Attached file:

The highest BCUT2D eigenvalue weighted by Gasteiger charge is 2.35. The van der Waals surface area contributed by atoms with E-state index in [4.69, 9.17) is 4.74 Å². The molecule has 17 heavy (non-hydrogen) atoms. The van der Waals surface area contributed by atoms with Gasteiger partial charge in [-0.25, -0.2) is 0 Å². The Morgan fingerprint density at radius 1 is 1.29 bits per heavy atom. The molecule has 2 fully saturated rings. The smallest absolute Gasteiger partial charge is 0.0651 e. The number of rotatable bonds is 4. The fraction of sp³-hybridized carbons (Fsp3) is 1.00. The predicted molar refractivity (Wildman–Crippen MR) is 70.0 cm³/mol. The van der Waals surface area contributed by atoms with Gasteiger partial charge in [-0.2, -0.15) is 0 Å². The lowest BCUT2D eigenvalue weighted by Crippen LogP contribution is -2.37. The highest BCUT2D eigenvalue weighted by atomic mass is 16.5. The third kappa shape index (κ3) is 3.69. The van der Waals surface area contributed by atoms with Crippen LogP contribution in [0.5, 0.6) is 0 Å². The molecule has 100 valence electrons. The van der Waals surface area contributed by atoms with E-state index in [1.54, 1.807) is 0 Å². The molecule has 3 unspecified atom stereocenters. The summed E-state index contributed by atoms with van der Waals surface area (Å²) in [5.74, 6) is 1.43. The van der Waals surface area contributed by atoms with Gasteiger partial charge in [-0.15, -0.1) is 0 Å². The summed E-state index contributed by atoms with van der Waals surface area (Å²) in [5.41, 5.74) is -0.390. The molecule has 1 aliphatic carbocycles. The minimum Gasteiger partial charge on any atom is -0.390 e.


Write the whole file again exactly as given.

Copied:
The highest BCUT2D eigenvalue weighted by Gasteiger charge is 2.35. The van der Waals surface area contributed by atoms with E-state index in [4.69, 9.17) is 4.74 Å². The molecule has 17 heavy (non-hydrogen) atoms. The van der Waals surface area contributed by atoms with Gasteiger partial charge in [-0.25, -0.2) is 0 Å². The Morgan fingerprint density at radius 1 is 1.29 bits per heavy atom. The molecule has 2 fully saturated rings. The smallest absolute Gasteiger partial charge is 0.0651 e. The number of rotatable bonds is 4. The fraction of sp³-hybridized carbons (Fsp3) is 1.00. The predicted molar refractivity (Wildman–Crippen MR) is 70.0 cm³/mol. The van der Waals surface area contributed by atoms with Gasteiger partial charge in [-0.2, -0.15) is 0 Å². The lowest BCUT2D eigenvalue weighted by Crippen LogP contribution is -2.37. The highest BCUT2D eigenvalue weighted by atomic mass is 16.5. The third kappa shape index (κ3) is 3.69. The van der Waals surface area contributed by atoms with Crippen LogP contribution in [0.5, 0.6) is 0 Å². The molecule has 100 valence electrons. The van der Waals surface area contributed by atoms with E-state index in [1.54, 1.807) is 0 Å². The molecule has 3 unspecified atom stereocenters. The summed E-state index contributed by atoms with van der Waals surface area (Å²) in [5.74, 6) is 1.43. The van der Waals surface area contributed by atoms with Gasteiger partial charge in [-0.15, -0.1) is 0 Å². The summed E-state index contributed by atoms with van der Waals surface area (Å²) in [5.41, 5.74) is -0.390. The molecule has 1 aliphatic carbocycles. The minimum Gasteiger partial charge on any atom is -0.390 e.